I also discovered that the motion detection was much better at detecting motion that is closer to the camera. It struggles to detect motion across the room in our house. For example, my wife was sitting at a table across the room that was about 20 ft away from the camera. She was working on her computer, moving her hand to the mouse, and flipping through pages in a book. The camera never notified me of the movement even though I had the sensitivity set to HIGH. But when she got up to walk across the room, I got notified of the movement. So I found the motion detection was a little finicky. One day at work I kept getting motion detection notifications. I watched the camera and it was picking up the movement of shadows on the wall caused by the brightness of the sun coming in the living room windows as clouds were moving in the sky.
You can use the scheduling feature of the app to set specific days/times that you want the camera to be on/off. For example, you could schedule the camera to come on when you leave for work and turn off at night when you go to bed. Our schedule is so erratic every day, the scheduling feature wasn’t that useful to me, so I don’t use it anymore. But it is available.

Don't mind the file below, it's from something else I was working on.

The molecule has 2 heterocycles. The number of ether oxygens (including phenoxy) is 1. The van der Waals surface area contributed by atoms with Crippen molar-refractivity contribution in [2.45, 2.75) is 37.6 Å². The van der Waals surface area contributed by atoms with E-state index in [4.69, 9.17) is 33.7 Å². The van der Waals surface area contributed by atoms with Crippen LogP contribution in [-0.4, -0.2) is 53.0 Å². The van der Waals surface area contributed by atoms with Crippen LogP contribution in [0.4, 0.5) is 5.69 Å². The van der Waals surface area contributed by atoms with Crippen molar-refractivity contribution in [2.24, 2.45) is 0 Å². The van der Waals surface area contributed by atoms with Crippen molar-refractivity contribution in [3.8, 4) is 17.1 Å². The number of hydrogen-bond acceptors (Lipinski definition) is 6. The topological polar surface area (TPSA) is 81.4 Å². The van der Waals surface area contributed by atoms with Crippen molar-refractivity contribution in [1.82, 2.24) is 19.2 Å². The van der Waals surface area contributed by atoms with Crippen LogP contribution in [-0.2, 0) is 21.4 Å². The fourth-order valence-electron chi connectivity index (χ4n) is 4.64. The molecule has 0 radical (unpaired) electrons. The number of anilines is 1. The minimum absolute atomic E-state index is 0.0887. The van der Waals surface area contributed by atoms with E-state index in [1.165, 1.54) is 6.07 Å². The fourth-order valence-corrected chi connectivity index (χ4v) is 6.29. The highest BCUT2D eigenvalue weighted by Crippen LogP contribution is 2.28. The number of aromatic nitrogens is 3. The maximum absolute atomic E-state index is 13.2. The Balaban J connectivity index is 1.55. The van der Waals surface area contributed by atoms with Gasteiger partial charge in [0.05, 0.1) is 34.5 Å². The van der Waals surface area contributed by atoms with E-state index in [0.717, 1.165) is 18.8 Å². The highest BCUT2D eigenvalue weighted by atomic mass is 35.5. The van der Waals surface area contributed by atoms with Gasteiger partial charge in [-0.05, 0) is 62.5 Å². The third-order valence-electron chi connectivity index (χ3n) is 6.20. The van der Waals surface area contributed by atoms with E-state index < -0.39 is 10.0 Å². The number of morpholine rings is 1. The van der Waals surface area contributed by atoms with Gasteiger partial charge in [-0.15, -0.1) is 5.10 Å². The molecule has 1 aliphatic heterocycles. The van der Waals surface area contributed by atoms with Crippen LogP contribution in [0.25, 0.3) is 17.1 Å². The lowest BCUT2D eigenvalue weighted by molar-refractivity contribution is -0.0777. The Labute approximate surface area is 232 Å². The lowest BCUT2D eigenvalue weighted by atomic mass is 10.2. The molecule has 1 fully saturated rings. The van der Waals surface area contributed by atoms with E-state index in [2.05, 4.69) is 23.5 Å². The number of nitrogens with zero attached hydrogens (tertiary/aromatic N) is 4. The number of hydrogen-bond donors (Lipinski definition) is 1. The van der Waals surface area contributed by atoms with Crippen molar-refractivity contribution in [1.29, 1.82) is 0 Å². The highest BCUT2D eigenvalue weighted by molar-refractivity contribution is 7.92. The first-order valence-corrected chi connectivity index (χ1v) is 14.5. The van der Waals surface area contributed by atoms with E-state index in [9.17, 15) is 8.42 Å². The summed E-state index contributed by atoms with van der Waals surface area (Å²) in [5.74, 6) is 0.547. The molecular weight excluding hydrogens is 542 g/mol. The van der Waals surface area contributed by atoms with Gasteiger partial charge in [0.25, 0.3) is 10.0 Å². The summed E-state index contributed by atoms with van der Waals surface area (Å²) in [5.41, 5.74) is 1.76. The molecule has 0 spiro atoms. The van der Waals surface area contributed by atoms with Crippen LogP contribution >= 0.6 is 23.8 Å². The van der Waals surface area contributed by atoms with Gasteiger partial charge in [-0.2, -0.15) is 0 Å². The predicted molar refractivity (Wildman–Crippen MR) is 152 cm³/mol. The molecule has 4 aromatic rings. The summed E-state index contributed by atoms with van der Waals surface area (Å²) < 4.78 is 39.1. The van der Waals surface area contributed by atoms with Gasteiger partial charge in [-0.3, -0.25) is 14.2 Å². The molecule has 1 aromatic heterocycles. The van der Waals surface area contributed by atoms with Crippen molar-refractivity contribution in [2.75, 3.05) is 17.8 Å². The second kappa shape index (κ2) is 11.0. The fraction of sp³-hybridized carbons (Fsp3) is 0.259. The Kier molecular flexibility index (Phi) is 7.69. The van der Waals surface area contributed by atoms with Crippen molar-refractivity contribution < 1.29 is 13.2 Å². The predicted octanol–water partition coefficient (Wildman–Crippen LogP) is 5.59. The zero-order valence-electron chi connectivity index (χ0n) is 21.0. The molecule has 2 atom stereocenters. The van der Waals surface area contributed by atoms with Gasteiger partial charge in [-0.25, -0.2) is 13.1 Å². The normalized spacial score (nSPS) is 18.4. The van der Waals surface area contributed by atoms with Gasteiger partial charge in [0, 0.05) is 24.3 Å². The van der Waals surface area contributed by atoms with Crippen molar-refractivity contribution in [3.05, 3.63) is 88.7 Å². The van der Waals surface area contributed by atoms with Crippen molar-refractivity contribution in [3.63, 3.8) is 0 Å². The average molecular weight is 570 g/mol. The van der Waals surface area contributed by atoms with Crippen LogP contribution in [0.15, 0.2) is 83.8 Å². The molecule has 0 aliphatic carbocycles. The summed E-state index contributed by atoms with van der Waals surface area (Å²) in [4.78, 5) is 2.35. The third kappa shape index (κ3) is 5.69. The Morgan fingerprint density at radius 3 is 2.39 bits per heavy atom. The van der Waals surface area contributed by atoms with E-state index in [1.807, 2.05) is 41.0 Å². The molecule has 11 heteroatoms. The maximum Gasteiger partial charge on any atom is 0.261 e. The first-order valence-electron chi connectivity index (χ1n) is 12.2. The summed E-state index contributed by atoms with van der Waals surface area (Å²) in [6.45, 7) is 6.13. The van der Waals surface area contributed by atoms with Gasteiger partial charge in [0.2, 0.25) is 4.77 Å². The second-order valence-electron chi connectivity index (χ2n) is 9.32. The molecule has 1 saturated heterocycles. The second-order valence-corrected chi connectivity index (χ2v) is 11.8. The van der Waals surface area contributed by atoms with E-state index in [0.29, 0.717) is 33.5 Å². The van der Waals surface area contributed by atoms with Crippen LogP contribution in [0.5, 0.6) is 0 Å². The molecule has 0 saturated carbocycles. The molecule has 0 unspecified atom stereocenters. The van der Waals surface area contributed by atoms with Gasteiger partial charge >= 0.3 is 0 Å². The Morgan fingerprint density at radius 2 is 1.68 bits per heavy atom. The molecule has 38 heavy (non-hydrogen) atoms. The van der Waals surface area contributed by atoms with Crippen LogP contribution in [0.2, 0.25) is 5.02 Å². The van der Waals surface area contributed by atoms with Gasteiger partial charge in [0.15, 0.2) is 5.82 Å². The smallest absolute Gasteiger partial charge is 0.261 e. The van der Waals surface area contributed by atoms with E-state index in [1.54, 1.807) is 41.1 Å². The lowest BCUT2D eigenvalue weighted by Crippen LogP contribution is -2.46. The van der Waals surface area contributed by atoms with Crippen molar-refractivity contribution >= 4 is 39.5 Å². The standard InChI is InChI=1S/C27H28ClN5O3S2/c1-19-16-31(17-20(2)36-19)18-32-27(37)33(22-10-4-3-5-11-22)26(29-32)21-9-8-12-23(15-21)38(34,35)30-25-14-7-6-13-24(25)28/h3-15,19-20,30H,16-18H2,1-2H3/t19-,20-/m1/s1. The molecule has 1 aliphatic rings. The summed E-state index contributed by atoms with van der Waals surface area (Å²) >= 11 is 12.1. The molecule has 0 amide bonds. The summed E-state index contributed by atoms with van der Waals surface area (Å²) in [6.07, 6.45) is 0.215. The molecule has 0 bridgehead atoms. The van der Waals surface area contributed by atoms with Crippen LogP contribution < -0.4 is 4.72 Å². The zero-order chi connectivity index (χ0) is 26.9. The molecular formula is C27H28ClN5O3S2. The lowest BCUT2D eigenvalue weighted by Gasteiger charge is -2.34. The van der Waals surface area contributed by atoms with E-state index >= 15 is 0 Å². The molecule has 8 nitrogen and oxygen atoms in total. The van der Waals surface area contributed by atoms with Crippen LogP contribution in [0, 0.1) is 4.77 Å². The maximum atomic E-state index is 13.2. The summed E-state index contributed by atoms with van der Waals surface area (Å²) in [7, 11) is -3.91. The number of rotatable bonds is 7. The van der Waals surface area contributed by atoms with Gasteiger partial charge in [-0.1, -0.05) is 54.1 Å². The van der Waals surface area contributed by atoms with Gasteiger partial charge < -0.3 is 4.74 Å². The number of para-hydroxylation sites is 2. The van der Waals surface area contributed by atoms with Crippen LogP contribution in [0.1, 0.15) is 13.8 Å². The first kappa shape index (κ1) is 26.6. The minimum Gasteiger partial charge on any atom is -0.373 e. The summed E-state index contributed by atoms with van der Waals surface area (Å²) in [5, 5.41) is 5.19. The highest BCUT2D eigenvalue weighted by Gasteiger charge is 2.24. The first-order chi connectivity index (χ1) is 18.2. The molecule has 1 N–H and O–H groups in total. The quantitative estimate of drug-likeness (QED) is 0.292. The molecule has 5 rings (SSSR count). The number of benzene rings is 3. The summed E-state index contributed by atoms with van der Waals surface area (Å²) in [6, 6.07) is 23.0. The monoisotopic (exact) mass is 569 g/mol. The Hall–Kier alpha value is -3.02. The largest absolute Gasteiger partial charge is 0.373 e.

After my initial frustration with the lagging app and non-existent alert notifications, I was about to give up on this camera. But after SpotCam implemented a US-based Amazon cloud server while I was in the middle of the review, the lagging issue basically went away. I am still not 100% happy with the notification alerts because the sensitivity setting seems temperamental, but it has improved a great deal from my initial experience. The price is right. You will be able to connect to it no matter where you are and watch/listen to what is going on. The HD video is really good. The night vision works great. I can swing the camera around 360 degrees or set up preset locations. It stores 24 hours of video so I can go back and see what happened. And I can control it from my smartphone.
So I would say that if you don’t need a camera that is hidden, this camera will work great. And for the price you pay for this camera, it is a great value despite some of the quirky notification issues.